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The continuing commitment to free tuition

September 4, 2014

Further evidence that free tuition continues to dominate any discussion of student funding in Scotland comes from the report of a BBC-organised panel debate today.

The broadcast is not yet available, but the BBC reports that

Scotland’s deputy first minister Nicola Sturgeon has said she will never support bringing in tuition fees for Scottish university students.

The SNP politician said her party would “always protect free education because it is one of the most important things any government can ever protect”.

As ever, fees are the issue and there does not appear to have been any parallel commitment to restoring grants at low incomes, on the lines of Nicola Sturgeon’s speech of 2006 (emphasis added):

Our higher education system, today, is predicated on the accumulation of debt. … In 1999, average student loan debt was £2,500. Bad enough you might think. But, today, the average debt owed to the government is more than £11,000 and rising. Why is that a problem? Firstly, because it impedes access to education. For many people in Scotland – particularly those from low income backgrounds – the very idea of incurring debts of that magnitude is a reason not to go to university. …a system that prices anyone out of education in that way is simply not acceptable.  …  you don’t have to stop and think for very long to realise that a graduate with £11,000 or more of debt will find it much harder than one without to buy a home, start a business or save for their retirement.  The fact that a young person’s freedom of choice can be restricted by debts owed to the government for their education is anathema to our belief in free education. … …Firstly, we will get rid of the graduate endowment …An SNP government will abolish tuition fees. Secondly, we will introduce grants to replace loans. The support that government gives to students to help them with their living costs should not be repayable in the same way as a credit card debt or bank loan.…. [Thirdly] An SNP government will write off the accumulated debt still owing to the Student Loans Company by Scottish domiciled students.”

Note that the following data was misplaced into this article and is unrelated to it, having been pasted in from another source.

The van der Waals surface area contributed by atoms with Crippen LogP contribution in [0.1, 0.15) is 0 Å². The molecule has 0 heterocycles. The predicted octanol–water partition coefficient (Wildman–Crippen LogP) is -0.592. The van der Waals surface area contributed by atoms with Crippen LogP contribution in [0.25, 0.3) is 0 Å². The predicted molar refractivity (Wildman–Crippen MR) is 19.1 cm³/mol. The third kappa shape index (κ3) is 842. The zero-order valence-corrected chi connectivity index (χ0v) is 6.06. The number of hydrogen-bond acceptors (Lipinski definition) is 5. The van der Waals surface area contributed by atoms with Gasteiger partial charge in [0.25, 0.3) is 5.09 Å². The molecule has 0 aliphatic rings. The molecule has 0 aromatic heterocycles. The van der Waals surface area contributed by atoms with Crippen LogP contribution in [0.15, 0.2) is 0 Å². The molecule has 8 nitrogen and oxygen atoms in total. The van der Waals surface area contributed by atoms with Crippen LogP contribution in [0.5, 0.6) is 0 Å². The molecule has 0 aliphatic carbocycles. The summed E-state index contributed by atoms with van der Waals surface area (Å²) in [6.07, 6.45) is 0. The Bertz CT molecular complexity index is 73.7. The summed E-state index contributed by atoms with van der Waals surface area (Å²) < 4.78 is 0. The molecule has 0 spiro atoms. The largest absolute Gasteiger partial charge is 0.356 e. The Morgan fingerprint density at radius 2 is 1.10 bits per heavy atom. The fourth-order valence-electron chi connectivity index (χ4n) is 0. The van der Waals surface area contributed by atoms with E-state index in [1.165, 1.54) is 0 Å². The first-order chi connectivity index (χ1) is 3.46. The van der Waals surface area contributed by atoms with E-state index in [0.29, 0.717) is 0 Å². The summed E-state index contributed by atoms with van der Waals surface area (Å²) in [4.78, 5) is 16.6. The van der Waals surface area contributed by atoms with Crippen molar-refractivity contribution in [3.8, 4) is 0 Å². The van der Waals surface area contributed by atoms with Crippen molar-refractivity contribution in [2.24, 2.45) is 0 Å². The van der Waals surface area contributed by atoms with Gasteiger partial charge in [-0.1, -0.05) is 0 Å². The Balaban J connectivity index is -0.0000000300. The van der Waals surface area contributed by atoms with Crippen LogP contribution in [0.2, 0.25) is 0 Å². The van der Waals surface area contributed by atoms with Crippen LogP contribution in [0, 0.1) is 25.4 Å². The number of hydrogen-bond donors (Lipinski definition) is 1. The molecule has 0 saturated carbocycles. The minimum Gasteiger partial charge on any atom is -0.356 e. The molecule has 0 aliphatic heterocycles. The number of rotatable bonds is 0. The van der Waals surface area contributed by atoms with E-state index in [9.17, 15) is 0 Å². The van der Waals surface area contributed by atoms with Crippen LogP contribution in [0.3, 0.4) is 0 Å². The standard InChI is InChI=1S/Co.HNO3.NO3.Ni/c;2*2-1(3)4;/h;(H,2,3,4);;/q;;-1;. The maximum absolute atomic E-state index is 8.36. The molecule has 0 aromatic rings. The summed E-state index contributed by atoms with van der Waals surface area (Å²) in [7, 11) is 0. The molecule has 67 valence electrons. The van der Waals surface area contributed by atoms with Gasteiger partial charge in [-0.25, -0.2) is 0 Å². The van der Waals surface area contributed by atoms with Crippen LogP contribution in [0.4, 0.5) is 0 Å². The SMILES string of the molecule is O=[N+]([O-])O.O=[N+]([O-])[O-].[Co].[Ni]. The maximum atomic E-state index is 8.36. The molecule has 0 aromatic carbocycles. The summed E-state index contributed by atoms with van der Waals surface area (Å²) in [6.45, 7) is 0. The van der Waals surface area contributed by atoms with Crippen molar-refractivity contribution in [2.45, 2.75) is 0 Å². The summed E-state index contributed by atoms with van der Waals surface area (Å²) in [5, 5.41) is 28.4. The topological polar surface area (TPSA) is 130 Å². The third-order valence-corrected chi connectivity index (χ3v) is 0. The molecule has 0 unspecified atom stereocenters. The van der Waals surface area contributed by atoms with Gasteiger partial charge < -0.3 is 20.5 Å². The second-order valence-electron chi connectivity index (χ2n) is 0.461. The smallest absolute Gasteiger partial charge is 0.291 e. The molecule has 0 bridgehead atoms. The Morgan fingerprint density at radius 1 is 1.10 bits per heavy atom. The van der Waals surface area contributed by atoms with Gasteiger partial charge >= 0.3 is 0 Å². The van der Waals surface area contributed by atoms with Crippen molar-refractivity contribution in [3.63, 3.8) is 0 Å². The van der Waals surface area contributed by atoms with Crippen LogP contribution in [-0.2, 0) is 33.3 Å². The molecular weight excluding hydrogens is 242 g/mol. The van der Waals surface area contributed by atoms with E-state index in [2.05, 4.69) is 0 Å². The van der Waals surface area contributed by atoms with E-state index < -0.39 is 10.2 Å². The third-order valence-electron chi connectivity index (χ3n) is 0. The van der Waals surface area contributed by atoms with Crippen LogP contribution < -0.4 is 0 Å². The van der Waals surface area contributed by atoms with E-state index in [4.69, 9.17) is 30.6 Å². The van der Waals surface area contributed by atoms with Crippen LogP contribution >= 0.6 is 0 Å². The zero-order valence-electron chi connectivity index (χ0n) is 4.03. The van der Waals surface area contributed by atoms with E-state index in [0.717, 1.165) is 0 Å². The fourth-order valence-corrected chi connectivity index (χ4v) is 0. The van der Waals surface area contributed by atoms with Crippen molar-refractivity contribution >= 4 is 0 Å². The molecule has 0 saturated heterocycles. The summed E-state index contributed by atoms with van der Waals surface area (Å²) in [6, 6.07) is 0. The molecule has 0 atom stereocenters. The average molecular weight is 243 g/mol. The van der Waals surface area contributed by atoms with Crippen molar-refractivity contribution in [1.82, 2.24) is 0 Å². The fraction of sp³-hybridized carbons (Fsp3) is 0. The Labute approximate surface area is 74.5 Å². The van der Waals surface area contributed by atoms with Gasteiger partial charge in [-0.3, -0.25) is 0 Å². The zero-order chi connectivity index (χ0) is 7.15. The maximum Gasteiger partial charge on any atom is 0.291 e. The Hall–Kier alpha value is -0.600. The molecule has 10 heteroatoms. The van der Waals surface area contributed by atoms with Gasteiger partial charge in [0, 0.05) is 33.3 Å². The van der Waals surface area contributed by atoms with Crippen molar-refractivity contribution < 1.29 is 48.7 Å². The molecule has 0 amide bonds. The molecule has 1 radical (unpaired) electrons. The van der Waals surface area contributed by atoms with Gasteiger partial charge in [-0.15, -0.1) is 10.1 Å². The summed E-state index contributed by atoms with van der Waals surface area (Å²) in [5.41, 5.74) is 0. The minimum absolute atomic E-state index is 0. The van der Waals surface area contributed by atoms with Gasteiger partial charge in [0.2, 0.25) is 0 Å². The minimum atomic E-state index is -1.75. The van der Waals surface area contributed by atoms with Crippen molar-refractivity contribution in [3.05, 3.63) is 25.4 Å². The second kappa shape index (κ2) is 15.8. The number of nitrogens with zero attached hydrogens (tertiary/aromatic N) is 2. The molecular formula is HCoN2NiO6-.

Since 2006, as detailed elsewhere, grants have been considerably reduced from the levels inherited by the SNP administration in 2007 (see here), while total student loan debt in Scotland is set roughly to have trebled over the period since 2008-09 (see figure 1: here).  Expected debt levels for poorer students graduating from university are now more than double the £11,000 quoted above.

So this evening’s debate was a missed chance, because  the point that someone with a large student debt will find life financially harder than someone with little or no debt remains a good one: yet the Scottish system uniquely now expects those from the lowest income homes to leave university with the highest debts.

 

 

 

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